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Migration of Antarctic minke whales to the Arctic.

Glover KA, Kanda N, Haug T, Pastene LA, Oien N, Goto M, Seliussen BB, Skaug HJ - PLoS ONE (2010)

Bottom Line: The Antarctic minke whale (Balaenoptera bonaerensis), and the common minke whale found in the North Atlantic (Balaenoptera acutorostrata acutorostrata), undertake synchronized seasonal migrations to feeding areas at their respective poles during spring, and to the tropics in the autumn where they overwinter.Paternal contribution was not conclusively resolved.This is the first documentation of B. bonaerensis north of the tropics, and, the first documentation of hybridization between minke whale species.

View Article: PubMed Central - PubMed

Affiliation: Institute of Marine Research, Bergen, Norway. Kevin.glover@imr.no

ABSTRACT
The Antarctic minke whale (Balaenoptera bonaerensis), and the common minke whale found in the North Atlantic (Balaenoptera acutorostrata acutorostrata), undertake synchronized seasonal migrations to feeding areas at their respective poles during spring, and to the tropics in the autumn where they overwinter. Differences in the timing of seasons between hemispheres prevent these species from mixing. Here, based upon analysis of mitochondrial and microsatellite DNA profiles, we report the observation of a single B. bonaerensis in 1996, and a hybrid with maternal contribution from B. bonaerensis in 2007, in the Arctic Northeast Atlantic. Paternal contribution was not conclusively resolved. This is the first documentation of B. bonaerensis north of the tropics, and, the first documentation of hybridization between minke whale species.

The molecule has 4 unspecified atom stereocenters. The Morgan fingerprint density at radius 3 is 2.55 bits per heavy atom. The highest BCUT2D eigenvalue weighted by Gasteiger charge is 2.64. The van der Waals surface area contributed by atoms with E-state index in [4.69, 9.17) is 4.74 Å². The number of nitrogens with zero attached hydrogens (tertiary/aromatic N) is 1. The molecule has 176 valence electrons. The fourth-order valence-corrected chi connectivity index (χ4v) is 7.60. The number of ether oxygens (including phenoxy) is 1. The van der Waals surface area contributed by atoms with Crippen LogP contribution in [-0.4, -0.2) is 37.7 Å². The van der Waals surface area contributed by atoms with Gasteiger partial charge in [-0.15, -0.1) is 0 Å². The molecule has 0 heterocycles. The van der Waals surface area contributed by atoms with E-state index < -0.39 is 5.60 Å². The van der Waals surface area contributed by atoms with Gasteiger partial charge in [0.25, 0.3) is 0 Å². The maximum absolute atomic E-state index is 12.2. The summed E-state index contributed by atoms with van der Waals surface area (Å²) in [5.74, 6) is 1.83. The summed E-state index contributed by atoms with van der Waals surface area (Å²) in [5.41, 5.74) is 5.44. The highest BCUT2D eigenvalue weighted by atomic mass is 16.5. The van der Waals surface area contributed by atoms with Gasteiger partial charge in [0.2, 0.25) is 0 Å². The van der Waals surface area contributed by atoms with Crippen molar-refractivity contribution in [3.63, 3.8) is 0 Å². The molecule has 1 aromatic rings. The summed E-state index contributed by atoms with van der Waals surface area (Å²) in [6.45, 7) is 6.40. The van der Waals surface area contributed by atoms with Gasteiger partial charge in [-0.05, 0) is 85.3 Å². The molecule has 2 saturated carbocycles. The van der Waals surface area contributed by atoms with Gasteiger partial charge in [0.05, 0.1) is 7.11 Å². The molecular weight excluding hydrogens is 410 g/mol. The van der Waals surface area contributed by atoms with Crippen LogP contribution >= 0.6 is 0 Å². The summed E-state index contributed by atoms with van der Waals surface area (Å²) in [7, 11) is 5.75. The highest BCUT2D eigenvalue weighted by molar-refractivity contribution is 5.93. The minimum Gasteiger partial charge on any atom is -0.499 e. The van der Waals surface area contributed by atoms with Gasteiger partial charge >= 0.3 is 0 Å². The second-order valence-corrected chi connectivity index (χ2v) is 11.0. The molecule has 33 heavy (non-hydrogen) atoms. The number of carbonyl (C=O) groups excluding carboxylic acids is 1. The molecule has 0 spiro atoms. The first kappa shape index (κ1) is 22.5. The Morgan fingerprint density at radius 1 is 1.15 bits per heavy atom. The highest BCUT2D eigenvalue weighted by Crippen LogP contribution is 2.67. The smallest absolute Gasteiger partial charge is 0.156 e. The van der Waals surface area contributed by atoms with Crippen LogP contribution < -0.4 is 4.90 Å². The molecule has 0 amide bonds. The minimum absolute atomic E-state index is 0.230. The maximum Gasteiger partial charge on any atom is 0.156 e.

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Related in: MedlinePlus

Global distribution of minke whales during northern hemisphere summer feeding season.A: Balaenoptera a. acutorostrata, B: B. a. scammoni, C: B. bonaerensis, D: B. a. unnamed subspecies (dwarf minke).1996 and 2007 refers to locations of capture for two atypical whales.
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pone-0015197-g001: Global distribution of minke whales during northern hemisphere summer feeding season.A: Balaenoptera a. acutorostrata, B: B. a. scammoni, C: B. bonaerensis, D: B. a. unnamed subspecies (dwarf minke).1996 and 2007 refers to locations of capture for two atypical whales.

Mentions: The Norwegian DNA register for B.a. acutorostrata consists of 7066 genetic profiles from 7139 individuals captured in the Northeast Atlantic in the period 1996–2008. Individual genetic profiles are produced through a combination of 10 microsatellite loci, sequencing part of the mtDNA control region, and a mysticetes sex marker (Supporting Text S1). In 1996, and 2007, two whales deviating from the typical genetic profile for B.a. acutorostrata were captured in the Northeast Atlantic (Fig. 1). In order to identify these two individuals, a mixture of mtDNA (to look at maternal contribution) and microsatellite DNA analyses (to look at both paternal and maternal contribution) were conducted.